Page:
10/24/2013 04:27 pm ET Updated Jan 23, 2014

The Static State of Philanthropy (Part 3)

We're back with our third post in this series about the state of philanthropy and why giving isn't growing. In the last post, nonprofit expert Carol Rhine shared her thoughts about how the decline in attendance in places of worship -- and the loss of the visible act of tithing -- is one of the factors. Another factor is volunteerism. Although the number of people volunteering is up (like the amount of dollars given is up), the rate is down.

Making a financial donation to a nonprofit is only one way to contribute. For millions of Americans giving the gift of time (and talent) is a part of who they are. This is certainly true at Blackbaud, where 81 percent of employees volunteer. Blackbaud has a culture that functions on a belief that serving others really does help make the world a better place. Whether you volunteer through physical labor or the donation of your professional skills, the simple act of helping others brings out something that is essential to our make up as humans. We live in communities and, therefore, are responsible for working to ensure that those same communities are healthy, that their needs are met, and those who are less fortunate have access to services. In the end, there's nothing like the feeling you get by giving back, the endorphin rush of being engaged, of being a part of something larger. In the end, employees get the added benefit of learning more about nonprofits, which makes them better at their jobs. It's a huge win-win.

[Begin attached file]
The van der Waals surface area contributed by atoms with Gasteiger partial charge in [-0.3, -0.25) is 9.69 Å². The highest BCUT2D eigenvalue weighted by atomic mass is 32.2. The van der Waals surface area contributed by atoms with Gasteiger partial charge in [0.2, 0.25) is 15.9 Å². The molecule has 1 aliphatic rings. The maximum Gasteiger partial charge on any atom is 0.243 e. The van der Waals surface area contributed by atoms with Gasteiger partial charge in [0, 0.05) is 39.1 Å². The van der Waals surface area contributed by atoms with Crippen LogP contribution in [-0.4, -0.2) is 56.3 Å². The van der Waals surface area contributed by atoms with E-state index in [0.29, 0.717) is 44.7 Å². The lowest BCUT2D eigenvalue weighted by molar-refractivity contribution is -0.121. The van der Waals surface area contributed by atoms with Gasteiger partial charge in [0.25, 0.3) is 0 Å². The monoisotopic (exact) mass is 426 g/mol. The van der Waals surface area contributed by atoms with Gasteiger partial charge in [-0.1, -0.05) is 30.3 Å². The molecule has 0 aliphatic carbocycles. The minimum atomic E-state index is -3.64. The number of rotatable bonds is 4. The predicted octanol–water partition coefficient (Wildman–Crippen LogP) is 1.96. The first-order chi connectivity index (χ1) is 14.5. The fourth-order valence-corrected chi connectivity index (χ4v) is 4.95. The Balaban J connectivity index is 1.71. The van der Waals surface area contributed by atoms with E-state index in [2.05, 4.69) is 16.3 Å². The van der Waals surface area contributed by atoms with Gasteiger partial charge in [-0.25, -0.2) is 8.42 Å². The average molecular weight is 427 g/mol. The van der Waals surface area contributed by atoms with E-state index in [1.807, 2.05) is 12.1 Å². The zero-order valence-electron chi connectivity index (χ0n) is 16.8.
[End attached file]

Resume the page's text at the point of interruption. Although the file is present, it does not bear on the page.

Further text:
Each spring, when National Volunteer Week rolls around, there's always a lot of news in the media about the power of volunteerism. Blackbaud celebrates this week with a volunteer fair, seeking to match opportunities at local nonprofits with employees who want to serve. The headlines we read in May of each year leave us no doubt that gifts of time and talent help deliver necessary services. They confirm that we, as a nation, heavily rely on people power to do mission work.

Given this, you may be surprised to learn -- as Carol reminds us -- that the volunteer rate in the United States declined in 2012. According to the U.S. Bureau of Labor Statistics, 64.5 million people volunteered over a year-long period ending in September of 2012. Although that's certainly a lot of people, the rate (how an economist or analyst looks at it) is headed in the wrong direction. This change followed a slight increase in 2011 of one-half of a percent and another drop in 2010 of two percentage points from 2009. So, depending on how you look at the data, volunteerism -- at its best -- is flat.

In 2010, the Corporation for National and Community Service attributed the drop to the decrease in the number of people who continue to serve (and return year over year). Hal speculates that "this suggests not a problem with the volunteer but a problem with the product. When volunteers get the meaning and see the value and results from volunteerism, they increase rather than decrease their time. Doing make-work, being used inefficiently and having no yard stick to measure success are all factors."

Our next post in this series will explore Carol's third hypothesis -- how we are rapidly adopting the use of technology devices that allow us to distance ourselves from each other.

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